There are special risks associated with an investment in real estate, including credit risk, interest rate fluctuations and the impact of varied economic conditions. Distributions from REIT investments are taxed at the owner’s tax bracket.

    The prices of small company and mid cap stocks are generally more volatile than large company stocks. They often involve higher risks because smaller companies may lack the management expertise, financial resources, product diversification and competitive strengths to endure adverse economic conditions.

    Investing in commodities is not suitable for all investors. Exposure to the commodities markets may subject an investment to greater share price volatility than an investment in traditional equity or debt securities. Investments in commodities may be affected by changes in overall market movements, commodity index volatility, changes in interest rates or factors affecting a particular industry or commodity.

    Products that invest in commodities may employ more complex strategies which may expose investors to additional risks.

    Investing in fixed income securities involves certain risks such as market risk if sold prior to maturity and credit risk especially if investing in high yield bonds, which have lower ratings and are subject to greater volatility. All fixed income investments may be worth less than original cost upon redemption or maturity. Bond Prices fluctuate inversely to changes in interest rates. Therefore, a general rise in interest rates can result in the decline of the value of your investment.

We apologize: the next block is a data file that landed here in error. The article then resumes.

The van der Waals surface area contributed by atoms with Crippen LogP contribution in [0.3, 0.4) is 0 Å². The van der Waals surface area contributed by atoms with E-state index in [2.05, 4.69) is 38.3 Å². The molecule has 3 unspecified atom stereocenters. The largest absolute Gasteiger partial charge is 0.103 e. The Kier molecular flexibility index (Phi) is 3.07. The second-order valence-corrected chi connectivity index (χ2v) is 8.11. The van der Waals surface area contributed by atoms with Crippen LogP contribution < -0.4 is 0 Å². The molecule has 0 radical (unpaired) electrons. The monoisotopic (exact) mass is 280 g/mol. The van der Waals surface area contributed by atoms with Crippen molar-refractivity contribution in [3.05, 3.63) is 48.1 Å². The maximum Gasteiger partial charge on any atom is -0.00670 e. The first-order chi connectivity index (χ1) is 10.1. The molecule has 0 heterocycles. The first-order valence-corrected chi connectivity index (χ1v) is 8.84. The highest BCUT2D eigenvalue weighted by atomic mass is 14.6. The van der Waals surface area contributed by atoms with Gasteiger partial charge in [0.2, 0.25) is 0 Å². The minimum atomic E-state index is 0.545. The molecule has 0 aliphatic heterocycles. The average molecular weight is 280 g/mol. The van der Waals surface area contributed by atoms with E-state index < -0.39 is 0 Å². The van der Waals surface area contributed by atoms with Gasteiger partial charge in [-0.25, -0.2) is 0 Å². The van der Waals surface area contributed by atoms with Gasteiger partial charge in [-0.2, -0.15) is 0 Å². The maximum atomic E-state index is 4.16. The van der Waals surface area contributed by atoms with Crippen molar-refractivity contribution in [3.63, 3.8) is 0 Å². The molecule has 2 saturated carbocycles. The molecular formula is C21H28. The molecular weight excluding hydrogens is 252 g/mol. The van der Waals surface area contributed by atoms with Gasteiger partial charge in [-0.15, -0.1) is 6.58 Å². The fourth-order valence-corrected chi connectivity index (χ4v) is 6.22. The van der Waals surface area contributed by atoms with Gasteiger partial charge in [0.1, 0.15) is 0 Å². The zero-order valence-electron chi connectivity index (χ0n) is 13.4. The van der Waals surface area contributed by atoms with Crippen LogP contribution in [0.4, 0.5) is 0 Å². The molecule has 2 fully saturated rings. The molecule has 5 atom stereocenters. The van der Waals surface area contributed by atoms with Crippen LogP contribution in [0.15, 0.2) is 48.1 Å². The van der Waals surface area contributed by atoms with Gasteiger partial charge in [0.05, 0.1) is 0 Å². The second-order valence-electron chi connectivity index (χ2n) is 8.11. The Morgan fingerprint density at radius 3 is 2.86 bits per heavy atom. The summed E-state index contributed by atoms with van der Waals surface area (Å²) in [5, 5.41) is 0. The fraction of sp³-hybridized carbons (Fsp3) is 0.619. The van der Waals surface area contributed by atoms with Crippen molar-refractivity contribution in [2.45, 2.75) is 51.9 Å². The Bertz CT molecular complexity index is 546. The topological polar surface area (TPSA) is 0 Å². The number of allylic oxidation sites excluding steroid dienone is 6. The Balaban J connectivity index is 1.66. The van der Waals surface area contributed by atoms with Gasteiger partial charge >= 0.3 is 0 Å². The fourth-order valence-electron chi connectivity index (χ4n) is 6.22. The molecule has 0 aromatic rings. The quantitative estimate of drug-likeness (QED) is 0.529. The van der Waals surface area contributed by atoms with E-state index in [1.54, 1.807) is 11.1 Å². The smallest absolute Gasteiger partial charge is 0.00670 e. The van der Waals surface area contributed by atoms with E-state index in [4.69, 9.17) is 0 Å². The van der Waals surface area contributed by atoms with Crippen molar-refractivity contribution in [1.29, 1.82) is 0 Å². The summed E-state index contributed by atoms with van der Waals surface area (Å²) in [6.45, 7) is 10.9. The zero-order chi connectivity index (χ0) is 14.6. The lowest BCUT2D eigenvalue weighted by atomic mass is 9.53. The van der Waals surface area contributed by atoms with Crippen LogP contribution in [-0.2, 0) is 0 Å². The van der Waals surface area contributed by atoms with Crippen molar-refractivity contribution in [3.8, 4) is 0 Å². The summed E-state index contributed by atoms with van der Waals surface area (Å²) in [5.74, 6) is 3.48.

MSCI- EAFE: The Morgan Stanley Capital International Europe, Australasia and Far East Index, a free float-adjusted market capitalization index that is designed to measure developed-market equity performance, excluding the United States and Canada.

    MSCI-Emerging Markets: The Morgan Stanley Capital International Emerging Market Index, is a free float-adjusted market capitalization index that is designed to measure the performance of global emerging markets of about 25 emerging economies.

    Russell 3000: The Russell 3000 measures the performance of the 3000 largest US companies based on total market capitalization and represents about 98% of the investible US Equity market.

    ML BOFA US Corp Mstr [Merill Lynch US Corporate Master]: The Merrill Lynch Corporate Master Market Index is a statistical composite tracking the performance of the entire US corporate bond market over time.

    ML Muni Master [Merill Lynch US Corporate Master]: The Merrill Lynch Municipal Bond Master Index is a broad measure of the municipal fixed income market.

    Investors cannot directly purchase any index.

    LIBOR, London Interbank Offered Rate, is the rate of interest at which banks offer to lend money to one another in the wholesale money markets in London.

    The Dow Jones Industrial Average is an unweighted index of 30 “blue-chip” industrial U.S. stocks.

    The S&P Midcap 400 Index is a capitalization-weighted index measuring the performance of the mid-range sector of the U.S. stock market, and represents approximately 7% of the total market value of U.S. equities. Companies in the Index fall between S&P 500 Index and the S&P SmallCap 600 Index in size: between $1-4 billion.

    DJ Equity REIT Index represents all publicly traded real estate investment trusts in the Dow Jones U.S. stock universe classified as Equity REITs according to the S&P Dow Jones Indices REIT Industry Classification Hierarchy. These companies are REITs that primarily own and operate income-producing real estate.